What has 54 legs and flies? Catch Me if You Can, the 27-person musical now cruising along at high altitude at Uptown Players at Kalita Humphreys Theater. What a show! What a cast! What a way to close out the strongest season yet for the little company out-producing the Dallas Theater Center in what they put on the stage they share at the Frank Lloyd Wright-designed playhouse on Turtle Creek.
Director Cheryl Denson, the darling doyenne of Dallas musical comedies, picked an all-local ensemble for Catch, many of them recent TCU grads, including the cute blue-eyed bundle of talent in the starring role, Anthony Fortino, who graduated in May. He’s as solid as a Broadway veteran, a real triple threat, as they say in the biz. The leggy lovelies around him burst with high kicks and giggles, which suits the flirty tone of Catch perfectly.
Fortino plays Frank Abagnale Jr., a smart young conman, expert forger and impostor who smooth-talks his way into jobs he has no credentials for: Pan-Am co-pilot, emergency room doctor, lawyer. He’s a charming scoundrel, running from feuding parents (David Lugo, Sarah Powell) as he tries to figure out what he really wants to be.
As Frank performs his human chameleon act, singing “Live in Living Color” and “Someone Else’s Skin,” a parallel storyline follows FBI agent Carl Hanratty’s pursuit of the handsome felon. Eventually, Carl, played at Uptown with mega-mugging and tons of heart by Christopher Curtis, catches up with Frank. The happy twist is that they become friends. Carl takes a fatherly interest and helps turn Frank’s life around. After ’fessing up, Frank also finds love with a sweet nurse (Maranda Harrison) and makes amends with his real dad (Lugo’s deep vocals blending like butter with Fortino’s on their farewell song together).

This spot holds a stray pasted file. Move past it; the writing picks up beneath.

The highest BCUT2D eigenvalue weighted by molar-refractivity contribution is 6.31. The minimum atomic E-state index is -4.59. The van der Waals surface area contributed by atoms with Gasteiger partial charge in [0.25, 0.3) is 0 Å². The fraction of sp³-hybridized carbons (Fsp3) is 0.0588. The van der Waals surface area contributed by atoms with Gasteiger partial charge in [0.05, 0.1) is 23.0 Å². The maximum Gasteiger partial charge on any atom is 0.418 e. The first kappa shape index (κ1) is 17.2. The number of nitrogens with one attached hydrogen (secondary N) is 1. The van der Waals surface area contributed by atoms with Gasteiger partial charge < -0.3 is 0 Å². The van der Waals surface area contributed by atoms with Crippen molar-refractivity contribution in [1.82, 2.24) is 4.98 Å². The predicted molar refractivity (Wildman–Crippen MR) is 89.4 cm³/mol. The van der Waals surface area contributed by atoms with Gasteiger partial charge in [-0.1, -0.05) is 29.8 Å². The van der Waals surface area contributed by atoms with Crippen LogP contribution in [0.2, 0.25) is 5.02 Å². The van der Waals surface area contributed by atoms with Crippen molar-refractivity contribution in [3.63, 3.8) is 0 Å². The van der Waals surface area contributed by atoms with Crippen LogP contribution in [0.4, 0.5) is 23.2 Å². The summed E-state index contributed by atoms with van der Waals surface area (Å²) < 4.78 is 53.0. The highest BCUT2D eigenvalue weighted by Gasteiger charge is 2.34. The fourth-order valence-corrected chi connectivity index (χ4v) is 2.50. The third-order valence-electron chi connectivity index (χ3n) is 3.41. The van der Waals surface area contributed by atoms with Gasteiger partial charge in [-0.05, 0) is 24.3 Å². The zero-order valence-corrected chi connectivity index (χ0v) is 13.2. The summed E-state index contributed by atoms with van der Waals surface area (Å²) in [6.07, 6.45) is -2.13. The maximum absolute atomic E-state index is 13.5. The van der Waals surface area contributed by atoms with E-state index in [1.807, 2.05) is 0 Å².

Based on the 2002 movie starring Leonardo DiCaprio and Tom Hanks, which was inspired by Abagnale’s autobiography, Catch Me if You Can landed on Broadway in 2011 with an impressive creative team. Hairspray composer Marc Shaiman wrote the swingin’ 1960s-style tunes (lots of bossa nova beats), Scott Wittman wrote lyrics (with Shaiman) and multi-Tony winner Terrence McNally provided the book. Reviews were so-so but Norbert Leo Butz earned a Tony for his turn as Carl.
As short-lived Broadway musicals go (it lasted 200 performances), this one delivers graded-on-a-curve B-plus entertainment, just right for regional theater. Uptown Players has done it big, with a multilevel, double-staircase set with sharp video inserts, all by Rodney Dobbs and Michael Albee; sexy go-go-era costumes by Suzi Cranford; and impeccable wigs and makeup by Coy Covington. Everything glows under glamorous lighting by Dan Schoedel. Musical director Kevin Gunter’s nine-piece band bangs along nicely behind all the big voices. If choreographer Ann Nieman’s everyone-kick-in-unison steps get a little drill team-y, at least the dreamy-looking dancers appear to be having a ball.
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It’s two and a half hours of shiny, happy people, singing and dancing their way to a joyous finale. Catch it if you can.